The 2030 Agenda acknowledges that eradicating poverty in all its forms and dimensions, including extreme poverty, is the greatest global challenge and an indispensable requirement for sustainable development.
The first Sustainable Development Goal aims to “End poverty in all its forms everywhere”. Its seven associated targets aims, among others, to eradicate extreme poverty for all people everywhere, reduce at least by half the proportion of men, women and children of all ages living in poverty, and implement nationally appropriate social protection systems and measures for all, including floors, and by 2030 achieve substantial coverage of the poor and the vulnerable
As recalled by the foreword of the 2015 Millennium Development Goals Report, at the Millennium Summit in September 2000, 189 countries unanimously adopted the Millennium Declaration, pledging to “spare no effort to free our fellow men, women and children from the abject and dehumanizing conditions of extreme poverty”. This commitment was translated into an inspiring framework of eight goals and, then, into wide-ranging practical steps that have enabled people across the world to improve their lives and their future prospects. The MDGs helped to lift more than one billion people out of extreme poverty, to make inroads against hunger, to enable more girls to attend school than ever before and to protect our planet.
Nevertheless, in spite of all the remarkable gains, inequalities have persisted and progress has been uneven. Therefore, the 2030 Agenda for Sustainable Development and its set of Sustainable Development Goals have been committed, as stated in the Declaration of the Agenda, “to build upon the achievements of the Millennium Development Goals and seek to address their unfinished business”.
The theme of the 2017 High-Level Political Forum was "Eradicating poverty and promoting prosperity in a changing worl”", and it included SDG 1 as one of the focus SDGs
From Agenda 21 to Future We Want
In "The Future We Want", the outcome document of Rio+20, Member States emphasized the need to accord the highest priority to poverty eradication within the United Nations development agenda, addressing the root causes and challenges of poverty through integrated, coordinated and coherent strategies at all level.
In the context of the multi-year programme of work adopted by the Commission on Sustainable Development (CSD) after the 2002 World Summit on Sustainable Development (WSSD), poverty eradication appears as an "overriding issue" on the agenda of the CSD each year.
Poverty eradication is addressed in Chapter II of the Johannesburg Plan of Implementation (2002), which stressed that eradicating poverty is the greatest global challenge facing the world today and an indispensable requirement for sustainable development, particularly for developing countries.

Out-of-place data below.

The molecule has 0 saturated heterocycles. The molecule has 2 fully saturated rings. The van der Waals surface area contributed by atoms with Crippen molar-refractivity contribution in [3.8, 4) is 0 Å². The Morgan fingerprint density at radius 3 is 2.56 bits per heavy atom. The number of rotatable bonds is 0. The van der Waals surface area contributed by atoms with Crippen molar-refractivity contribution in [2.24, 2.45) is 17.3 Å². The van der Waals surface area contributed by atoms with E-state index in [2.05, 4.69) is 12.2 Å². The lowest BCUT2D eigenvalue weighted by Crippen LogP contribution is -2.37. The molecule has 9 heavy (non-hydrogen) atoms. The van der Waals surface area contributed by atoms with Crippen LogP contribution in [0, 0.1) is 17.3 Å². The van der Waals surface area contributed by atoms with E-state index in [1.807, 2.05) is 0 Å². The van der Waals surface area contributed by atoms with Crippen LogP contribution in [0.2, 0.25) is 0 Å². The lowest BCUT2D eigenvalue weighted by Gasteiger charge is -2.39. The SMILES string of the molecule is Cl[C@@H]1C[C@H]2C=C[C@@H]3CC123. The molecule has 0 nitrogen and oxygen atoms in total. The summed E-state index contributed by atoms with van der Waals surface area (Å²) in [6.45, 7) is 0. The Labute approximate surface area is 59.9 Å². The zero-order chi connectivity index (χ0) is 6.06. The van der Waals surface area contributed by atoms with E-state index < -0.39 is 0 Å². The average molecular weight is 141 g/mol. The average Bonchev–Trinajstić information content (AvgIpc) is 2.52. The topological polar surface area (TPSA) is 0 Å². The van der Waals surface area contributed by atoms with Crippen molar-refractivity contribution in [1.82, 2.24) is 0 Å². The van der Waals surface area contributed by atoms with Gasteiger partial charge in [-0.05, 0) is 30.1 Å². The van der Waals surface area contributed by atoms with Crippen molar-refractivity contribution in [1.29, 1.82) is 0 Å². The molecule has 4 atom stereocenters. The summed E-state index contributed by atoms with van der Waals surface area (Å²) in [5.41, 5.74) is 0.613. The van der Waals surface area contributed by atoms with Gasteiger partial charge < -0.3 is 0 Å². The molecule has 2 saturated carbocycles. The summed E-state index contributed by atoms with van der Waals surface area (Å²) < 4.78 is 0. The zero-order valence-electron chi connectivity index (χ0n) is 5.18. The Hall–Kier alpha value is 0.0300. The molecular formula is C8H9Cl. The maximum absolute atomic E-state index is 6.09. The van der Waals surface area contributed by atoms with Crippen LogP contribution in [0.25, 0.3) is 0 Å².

Priority actions on poverty eradication include:
- improving access to sustainable livelihoods, entrepreneurial opportunities and productive resources;
- providing universal access to basic social services;
- progressively developing social protection systems to support those who cannot support themselves;
- empowering people living in poverty and their organizations;
- addressing the disproportionate impact of poverty on women;
- working with interested donors and recipients to allocate increased shares of ODA to poverty eradication; and
- intensifying international cooperation for poverty eradication.
The General Assembly, in its 1997 Programme for the Further Implementation of Agenda 21 (paragraph 27) decided that poverty eradication should be an overriding theme of sustainable development for the coming years. It is one of the fundamental goals of the international community and of the entire United Nations system.
"Combating poverty" is the topic of Chapter 3 of Agenda 21. It is also in commitment 2 of the Copenhagen Declaration on Social Development.
Agenda 21 emphasized that poverty is a complex multidimensional problem with origins in both the national and international domains. No uniform solution can be found for global application. Rather, country-specific programmes to tackle poverty and international efforts supporting national efforts, as well as the parallel process of creating a supportive international environment, are crucial for a solution to this problem.
The years following the 1992 Rio Conference have witnessed an increase in the number of people living in absolute poverty, particularly in developing countries. The enormity and complexity of the poverty issue could endanger the social fabric, undermine economic development and the environment, and threaten political stability in many countries.
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